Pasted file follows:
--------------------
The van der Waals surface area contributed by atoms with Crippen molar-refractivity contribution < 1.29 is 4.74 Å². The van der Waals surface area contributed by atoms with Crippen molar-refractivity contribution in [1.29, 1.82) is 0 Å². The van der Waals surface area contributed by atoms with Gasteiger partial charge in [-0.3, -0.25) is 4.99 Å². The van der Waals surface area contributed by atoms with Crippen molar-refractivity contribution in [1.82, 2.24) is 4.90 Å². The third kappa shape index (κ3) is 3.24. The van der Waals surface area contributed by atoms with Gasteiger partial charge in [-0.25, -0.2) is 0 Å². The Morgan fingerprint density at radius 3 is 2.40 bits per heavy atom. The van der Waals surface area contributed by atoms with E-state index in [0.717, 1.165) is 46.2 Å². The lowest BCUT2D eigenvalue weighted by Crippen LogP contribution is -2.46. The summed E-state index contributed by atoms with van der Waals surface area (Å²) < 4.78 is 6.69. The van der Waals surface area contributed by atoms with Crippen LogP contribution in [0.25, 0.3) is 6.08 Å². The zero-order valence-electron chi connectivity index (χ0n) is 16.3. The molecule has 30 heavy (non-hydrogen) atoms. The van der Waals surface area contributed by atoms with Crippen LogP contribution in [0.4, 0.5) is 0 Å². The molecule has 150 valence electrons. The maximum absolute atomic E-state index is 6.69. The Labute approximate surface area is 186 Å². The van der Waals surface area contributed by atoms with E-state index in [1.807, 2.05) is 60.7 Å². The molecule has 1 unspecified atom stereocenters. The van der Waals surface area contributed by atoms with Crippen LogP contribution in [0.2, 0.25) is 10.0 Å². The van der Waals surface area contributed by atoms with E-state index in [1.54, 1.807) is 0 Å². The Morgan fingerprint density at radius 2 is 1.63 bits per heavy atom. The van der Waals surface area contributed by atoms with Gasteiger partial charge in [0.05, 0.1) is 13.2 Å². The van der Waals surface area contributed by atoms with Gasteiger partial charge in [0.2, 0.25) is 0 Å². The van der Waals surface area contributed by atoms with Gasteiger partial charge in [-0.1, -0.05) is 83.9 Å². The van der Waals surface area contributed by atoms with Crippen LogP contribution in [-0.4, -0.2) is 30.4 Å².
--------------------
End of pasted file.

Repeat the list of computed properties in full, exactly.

The van der Waals surface area contributed by atoms with Crippen molar-refractivity contribution < 1.29 is 4.74 Å². The van der Waals surface area contributed by atoms with Crippen molar-refractivity contribution in [1.29, 1.82) is 0 Å². The van der Waals surface area contributed by atoms with Gasteiger partial charge in [-0.3, -0.25) is 4.99 Å². The van der Waals surface area contributed by atoms with Crippen molar-refractivity contribution in [1.82, 2.24) is 4.90 Å². The third kappa shape index (κ3) is 3.24. The van der Waals surface area contributed by atoms with Gasteiger partial charge in [-0.25, -0.2) is 0 Å². The Morgan fingerprint density at radius 3 is 2.40 bits per heavy atom. The van der Waals surface area contributed by atoms with E-state index in [0.717, 1.165) is 46.2 Å². The lowest BCUT2D eigenvalue weighted by Crippen LogP contribution is -2.46. The summed E-state index contributed by atoms with van der Waals surface area (Å²) < 4.78 is 6.69. The van der Waals surface area contributed by atoms with Crippen LogP contribution in [0.25, 0.3) is 6.08 Å². The zero-order valence-electron chi connectivity index (χ0n) is 16.3. The molecule has 30 heavy (non-hydrogen) atoms. The van der Waals surface area contributed by atoms with Crippen LogP contribution in [0.4, 0.5) is 0 Å². The molecule has 150 valence electrons. The maximum absolute atomic E-state index is 6.69. The Labute approximate surface area is 186 Å². The van der Waals surface area contributed by atoms with E-state index in [1.807, 2.05) is 60.7 Å². The molecule has 1 unspecified atom stereocenters. The van der Waals surface area contributed by atoms with Crippen LogP contribution in [0.2, 0.25) is 10.0 Å². The van der Waals surface area contributed by atoms with E-state index in [1.54, 1.807) is 0 Å². The Morgan fingerprint density at radius 2 is 1.63 bits per heavy atom. The van der Waals surface area contributed by atoms with Gasteiger partial charge in [0.05, 0.1) is 13.2 Å². The van der Waals surface area contributed by atoms with Gasteiger partial charge in [0.2, 0.25) is 0 Å². The van der Waals surface area contributed by atoms with Gasteiger partial charge in [-0.1, -0.05) is 83.9 Å². The van der Waals surface area contributed by atoms with Crippen LogP contribution in [-0.4, -0.2) is 30.4 Å².